Could this drone spread internet access around the globe?
Two in three people around the world don’t have internet access, but a Portuguese team is working to change that.
Fast Company reported on a device that can surpass what we widely use here to deliver our internet at home and work — cables laid in the ground or towers built to send and receive signals. Portuguese company Quarkson developed a prototype that would scrap that infrastructure for a cheap, portable solution — a WiFi hotspot drone. The device is estimated to cost 100 times less than a tower, and could make internet more affordable and accessible to people around the world.
Why has no one come up with this before? American tech companies like Google have been working on their own cheap, internet-delivery-by-drone projects, but the issue with the devices is that they can’t fly around for too long. Quarkson’s drone could fly for years, while others must land within 24-hours.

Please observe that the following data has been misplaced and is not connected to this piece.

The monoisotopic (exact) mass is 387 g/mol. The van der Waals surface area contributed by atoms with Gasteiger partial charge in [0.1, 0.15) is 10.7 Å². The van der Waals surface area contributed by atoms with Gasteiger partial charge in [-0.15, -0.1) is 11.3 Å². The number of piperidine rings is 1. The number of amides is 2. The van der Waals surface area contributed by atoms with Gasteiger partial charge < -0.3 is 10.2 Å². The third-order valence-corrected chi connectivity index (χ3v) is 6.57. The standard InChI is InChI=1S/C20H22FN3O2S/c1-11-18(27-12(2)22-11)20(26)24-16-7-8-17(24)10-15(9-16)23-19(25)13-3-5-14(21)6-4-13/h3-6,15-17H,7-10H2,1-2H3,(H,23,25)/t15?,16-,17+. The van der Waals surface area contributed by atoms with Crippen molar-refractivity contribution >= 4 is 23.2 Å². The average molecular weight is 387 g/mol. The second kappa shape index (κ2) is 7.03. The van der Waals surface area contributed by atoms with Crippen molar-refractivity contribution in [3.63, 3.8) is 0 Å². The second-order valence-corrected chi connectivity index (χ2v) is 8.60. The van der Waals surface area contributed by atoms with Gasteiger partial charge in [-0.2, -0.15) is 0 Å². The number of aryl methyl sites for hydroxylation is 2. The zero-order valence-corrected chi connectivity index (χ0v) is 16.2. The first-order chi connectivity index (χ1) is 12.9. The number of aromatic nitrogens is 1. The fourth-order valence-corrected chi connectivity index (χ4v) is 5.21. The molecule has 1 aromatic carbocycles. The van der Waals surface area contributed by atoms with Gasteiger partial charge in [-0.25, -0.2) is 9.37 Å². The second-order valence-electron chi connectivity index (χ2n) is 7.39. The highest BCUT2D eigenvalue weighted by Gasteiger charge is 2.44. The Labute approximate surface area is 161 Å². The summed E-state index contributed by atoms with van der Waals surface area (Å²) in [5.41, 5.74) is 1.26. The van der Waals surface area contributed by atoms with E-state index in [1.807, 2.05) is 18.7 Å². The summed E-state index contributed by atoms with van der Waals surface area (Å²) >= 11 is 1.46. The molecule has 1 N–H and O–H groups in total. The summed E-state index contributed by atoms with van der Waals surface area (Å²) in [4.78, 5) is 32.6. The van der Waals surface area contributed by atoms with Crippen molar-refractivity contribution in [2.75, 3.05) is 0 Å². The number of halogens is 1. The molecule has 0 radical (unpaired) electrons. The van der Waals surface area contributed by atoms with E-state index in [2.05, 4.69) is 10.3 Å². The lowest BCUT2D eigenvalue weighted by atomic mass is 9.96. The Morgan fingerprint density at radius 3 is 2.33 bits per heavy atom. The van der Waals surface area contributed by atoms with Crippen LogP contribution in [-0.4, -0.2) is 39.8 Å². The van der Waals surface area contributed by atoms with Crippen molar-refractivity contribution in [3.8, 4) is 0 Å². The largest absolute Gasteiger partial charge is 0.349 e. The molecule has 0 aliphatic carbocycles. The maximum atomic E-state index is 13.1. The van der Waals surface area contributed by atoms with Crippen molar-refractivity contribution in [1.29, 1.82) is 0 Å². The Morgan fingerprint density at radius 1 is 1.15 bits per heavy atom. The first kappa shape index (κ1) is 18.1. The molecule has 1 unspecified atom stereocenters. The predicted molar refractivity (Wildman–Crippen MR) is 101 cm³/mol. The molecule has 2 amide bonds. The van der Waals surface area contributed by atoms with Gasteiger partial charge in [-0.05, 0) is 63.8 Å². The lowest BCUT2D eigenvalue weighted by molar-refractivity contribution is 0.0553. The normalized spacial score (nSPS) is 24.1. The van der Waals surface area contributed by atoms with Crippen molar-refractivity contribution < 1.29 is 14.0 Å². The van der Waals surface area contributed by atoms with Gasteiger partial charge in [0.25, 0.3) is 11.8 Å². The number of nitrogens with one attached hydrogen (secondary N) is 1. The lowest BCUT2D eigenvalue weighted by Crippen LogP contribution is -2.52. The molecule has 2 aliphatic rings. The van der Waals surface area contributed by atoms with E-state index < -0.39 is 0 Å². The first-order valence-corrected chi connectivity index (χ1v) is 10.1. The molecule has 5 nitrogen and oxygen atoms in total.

In the U.S., the Federal Aviation Administration has already developed policies that limit public and commercial drone use as companies like Amazon consider utilizing them in delivery services. But if model like Quarkson's receives permission from the FAA to operate, it could introduce a new level of competition to the cable internet industry in America. In the U.S., internet access has more to do with affordability of service than an absence of a network. A Pew Hispanic Center survey found that while 93 percent of Latino families with an income between $30,000 and $50,000 used the internet, that rate dropped to 71 percent for those making less than $30,000 a year. Mobile services, or using the internet through a cell phone, is becoming an increasingly common alternative to home internet access.